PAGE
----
Christian Bale’s press tour for Thor: Love and Thunder has been a delight. It has produced a variety of memetic material, from Bale’s very considered attempt to explain why audiences have responded to Thor (Chris Hemsworth) to the actor’s response to a question about entering the Marvel Cinematic Universe by asserting, “I haven’t entered shit.” However, it has also stoked debate around the possibility of Christian Bale returning to the role of Batman.
Of course, it makes sense that Bale would be asked about his interest in reprising his role as the Caped Crusader. The actor starred in a trilogy of financially successful and critically acclaimed blockbusters that redefined what was possible with cinematic superheroes. The films set a high bar for the genre. The timing also lines up. Batman Begins was released over 17 years ago, which means that Christian Bale’s take on the Caped Crusader is primed for nostalgic exploitation.
More than that, modern cinema is saturated with older actors reprising iconic roles. Tobey Maguire and Andrew Garfield both returned for Spider-Man: No Way Home. Patrick Stewart cashed in on two separate beloved characters in Star Trek: Picard and Doctor Strange in the Multiverse of Madness. Given that both Ben Affleck and Michael Keaton are appearing in The Flash, it is odd that it has taken this long for Bale to seriously consider returning to the cowl.
Bale answered diplomatically. He stated that he had a “pact” with director Christopher Nolan to make three films and walk away. However, he added, “In my mind, it would be something if Chris Nolan ever said to himself, ‘You know what(?) I’ve got another story to tell.’ And if he wished to tell that story with me, I’d be in.” It’s a perfectly reasonable response to that question, one that avoids rigid absolutes while establishing clear boundaries.
It is consistent with how Bale has historically responded to questions about a hypothetical fourth film, even down to the wording. Doing press for The Dark Knight Rises, Bale was keen to stress that this was intended as the final film, while conceding, “But… if Chris came to me with a script and said, ‘You know what? There is another story(,)’ then I would love the challenge of making a fourth one work.” A year later, Bale stated that The Dark Knight Rises was “where it should end.”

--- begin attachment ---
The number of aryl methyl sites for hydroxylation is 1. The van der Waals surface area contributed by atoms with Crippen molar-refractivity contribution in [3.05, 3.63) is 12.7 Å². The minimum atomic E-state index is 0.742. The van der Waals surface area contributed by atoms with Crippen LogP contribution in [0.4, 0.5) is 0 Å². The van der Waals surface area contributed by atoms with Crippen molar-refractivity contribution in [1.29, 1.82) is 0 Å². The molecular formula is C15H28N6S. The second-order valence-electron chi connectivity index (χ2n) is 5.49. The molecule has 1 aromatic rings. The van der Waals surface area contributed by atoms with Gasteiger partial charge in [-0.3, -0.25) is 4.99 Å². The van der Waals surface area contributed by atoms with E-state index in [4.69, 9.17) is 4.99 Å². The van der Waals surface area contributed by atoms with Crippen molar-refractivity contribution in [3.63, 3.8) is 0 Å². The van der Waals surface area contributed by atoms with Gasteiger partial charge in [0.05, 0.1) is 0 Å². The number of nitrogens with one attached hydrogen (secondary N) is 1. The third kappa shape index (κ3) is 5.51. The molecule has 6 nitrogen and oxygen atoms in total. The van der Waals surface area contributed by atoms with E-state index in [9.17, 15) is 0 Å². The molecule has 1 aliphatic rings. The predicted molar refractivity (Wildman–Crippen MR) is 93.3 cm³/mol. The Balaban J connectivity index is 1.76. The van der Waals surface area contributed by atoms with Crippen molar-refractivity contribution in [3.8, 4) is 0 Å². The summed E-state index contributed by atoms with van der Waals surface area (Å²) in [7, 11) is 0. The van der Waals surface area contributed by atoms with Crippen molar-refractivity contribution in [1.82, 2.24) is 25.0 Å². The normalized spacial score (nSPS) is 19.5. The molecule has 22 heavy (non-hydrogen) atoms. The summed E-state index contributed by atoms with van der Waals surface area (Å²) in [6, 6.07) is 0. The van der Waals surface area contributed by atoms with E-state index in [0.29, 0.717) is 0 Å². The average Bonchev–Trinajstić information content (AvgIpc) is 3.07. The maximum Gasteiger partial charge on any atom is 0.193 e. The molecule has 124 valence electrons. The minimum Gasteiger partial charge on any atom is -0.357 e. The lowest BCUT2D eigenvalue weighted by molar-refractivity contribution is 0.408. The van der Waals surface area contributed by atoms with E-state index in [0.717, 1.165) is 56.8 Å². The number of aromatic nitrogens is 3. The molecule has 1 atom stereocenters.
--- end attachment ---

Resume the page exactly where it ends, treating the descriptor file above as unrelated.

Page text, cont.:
Bale and Nolan have demonstrated a remarkable creative integrity when it comes to their version of Batman, particularly at a time when pop culture is so obsessed with recycling and replaying what came before. While doing press for Ford v Ferrari, Bale conceded that Warner Bros. had approached the two about the possibility of making a fourth film in the series, but both Bale and Nolan had declined. It would be easy money for both of them, so their restraint is admirable.
It is comparable to Steven Spielberg refusing to greenlight a sequel to E.T. the Extra-Terrestrial, understanding that “sequels can be very dangerous because they compromise your truth as an artist.” Both director Robert Zemeckis and writer Bob Gale have steadfastly refused the temptation to allow a fourth Back to the Future film, with Zemeckis hoping that his estate would continue to block it after he dies and Gale suggesting that it would be like “selling your kids into prostitution.”
There is some appeal to the idea of a fourth Batman movie from Nolan and Bale. After all, their trilogy ranks as one of the great achievements of American popular cinema. Tom Shone likened it to the Godfather trilogy, a “shadow portrait” of the American soul on celluloid. Roger Ebert argued The Dark Knight redefined “the possibilities of the ‘comic-book movie’” and The Dark Knight Rises tested “the weight a superhero movie can bear.” It’s fun to imagine what they might do for an encore.
However, part of what makes those three films so effective and so successful is that they have an ending. The three movies build to a narrative and thematic conclusion, with Nolan offering a bold thesis statement on the comic book character, and then they wrap up. The three films feel complete. They do not need a coda or an epilogue; they do not demand an extension or an extrapolation.
The Dark Knight Rises offers a clear ending for Bruce Wayne, allowing the character the chance for a happy life that he could never enjoy in a monthly comic book. The mantle of Batman is passed on, allowing it to become larger than any one person and effectively transcending Wayne’s limitations. No comic book Batman story could end like this, because — as writer Grant Morrison (perhaps grimly) conceded at the end of their epic seven-year Batman run that almost perfectly overlapped with Nolan’s trilogy — “it never ends.”